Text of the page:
I grew up with a big brother and many friends around. We did a lot of things together such as kickball games and whiffle ball in my backyard, sledding in the winter, hiking through the woods and fishing in the summer and playing baseball on a little league teams. We always seemed to have plenty of fun doing the things we loved.
One thing that kept us busy quite often is baseball cards. Back in those days you could buy a pack of 5 baseball cards with a big slab of gum for 5 cents. Of course, we never knew which cards we were going to get in the pack and so we would usually buy several packs, hoping to get that special card like Carl Yastrzemski or Mickey Mantle. And we didn’t have just a few baseball cards – we had a lot of baseball cards.
The games we played with these baseball cards went on and on and on. One game was called flip. It’s pretty simple. We would take a card in our fingers and flip it towards the ground. The card flutters down and come up either heads or tails. Then the next person has to match that. If they match it they take your card. If they don’t you get the cards. Flip was one of my favorite games and I was very good at it. My collection would grow on a regular basis.
The next game we played was touch. Just as it says, we would flip the cards just like before except the object now was to touch the other cars that were already on the ground. This took careful planning because if there was just a little bit of wind it affected the card. Whatever card you touched became yours. If you touched several cards, you got all of those cards. These games could go on for quite a while before anybody touched anything because of the inaccuracy of flipping the cards. Touch was quite frustrating at times but I always seem to come out on top. And the rewards could be huge. 10, 20 or even 30 cards could be won at once on a breezy day.
The third game was one that I can’t remember the name of. We would lean a card up against the wall and we would toss a card, kind of like a frisbee, against that wall, trying to knock the card down. Whoever knocked the card down first took all the cards that had been thrown up to that point. This was a game that usually lasted a while and could get you a lot of cards at once.
Then there was the trade. We would trade cards quite often. Somebody might want one particular player and so you would trade him for something you had – usually one you had more than one of. Maybe you were trying to get the full team at one time or maybe you just like that player because he was good and you have to give up something really good to get him. We didn’t do this as much because we enjoyed the games more than just trading.
At the end of the year, it wasn’t unusual for me and my brother to get up on the top of our garage and take the cards that we had with us. We always seemed to have a shoebox full – a thousand or more. In that collection, there were a lot of rookie cards and famous player cards. We would gather the rest of the neighborhood kids around p 5 or 10 of them – and we would throw our cards to them. We didn’t see any need to keep them until the next year – we would just get more!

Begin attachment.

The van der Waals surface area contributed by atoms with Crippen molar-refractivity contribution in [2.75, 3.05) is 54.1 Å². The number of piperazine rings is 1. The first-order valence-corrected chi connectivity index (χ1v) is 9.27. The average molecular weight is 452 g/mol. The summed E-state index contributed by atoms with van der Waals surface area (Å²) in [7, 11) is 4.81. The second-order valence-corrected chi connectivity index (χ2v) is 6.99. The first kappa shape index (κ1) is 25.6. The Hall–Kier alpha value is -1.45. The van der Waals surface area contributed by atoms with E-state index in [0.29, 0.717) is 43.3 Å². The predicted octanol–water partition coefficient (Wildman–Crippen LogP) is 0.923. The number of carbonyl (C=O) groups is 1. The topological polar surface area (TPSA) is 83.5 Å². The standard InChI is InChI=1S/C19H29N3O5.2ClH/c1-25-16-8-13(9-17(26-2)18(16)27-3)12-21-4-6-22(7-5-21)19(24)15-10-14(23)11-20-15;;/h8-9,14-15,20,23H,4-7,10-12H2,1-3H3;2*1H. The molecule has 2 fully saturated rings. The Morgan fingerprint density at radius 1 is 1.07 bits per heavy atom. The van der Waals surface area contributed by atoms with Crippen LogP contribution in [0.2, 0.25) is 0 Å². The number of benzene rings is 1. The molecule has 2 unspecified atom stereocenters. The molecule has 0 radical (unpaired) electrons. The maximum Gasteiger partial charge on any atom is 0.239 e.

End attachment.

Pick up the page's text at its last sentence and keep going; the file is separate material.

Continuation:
Little did we know that decades later these cards could be worth a fortune. Having over a thousand cards without duplicates was quite a collection. But we never thought about the fact that they could have been worth something. I envy those people who did think they would gain value and kept them. I had several very elite cards, like a Mickey Mantle rookie card and a Roger Maris the year he broke the homerun record. I had Carl Yastrzemski rookie card. For those of you who don’t know him, he was the last person to win baseballs triple crown in 1967. These cards would be worth quite a bit today but I never thought about their future value when I was a kid.
Isn’t that how we are sometimes with the most precious things in life? We don’t see their value until we don’t have them anymore. I look at it the peace that God gives me on a day-to-day basis. I would be frantic without that peace, yet so often I put it behind me to take pleasure in something that I shouldn’t. And that peace can be destroyed because I’m now at enmity with God. In order to restore that peace, I need to repent and come to God asking Him to take away that thing which I’ve done against Him and restore peace to my soul.
God gives us a peace that passes all understanding. But that only comes when we take things to the Lord in prayer and don’t get anxious or worried about His provision, His guidance and His love. It only comes when I strive for the perfection He would like me to have, patiently enduring trials while my faith is growing. Peace only comes when I am not walking in sin.
He’s always there for us and yet we often forget that. In those times when we forget what He supplies by His grace, His peace will leave because we take it for granted. We get comfortable in that peace, and before we know it, our peace is gone. We have come to a place where we think that peace is ours no matter how we are walking. But His peace only comes from the Holy Spirit. When we walk in sin, the Holy Spirit is there to convict us of that sin so He can bring us back into His peace.
Peace is just one example. Joy, Hope and other fruits of the spirit are the same. We can exchange them – trade them – for being more comfortable in this world. We flip our priorities from Godly principles to worldly principles. We want to touch the pleasures this world affords, and forget that it is at the expense of the heavenly things we have grown accustomed to when walking with God. Before we know it, the fruit of the spirit have dried up and we long for them again.
As you go your way today think about the things that are really precious in your life. Make sure that your guard those with all that you can and don’t just flip them away. It can be much harder to get them back once they are gone.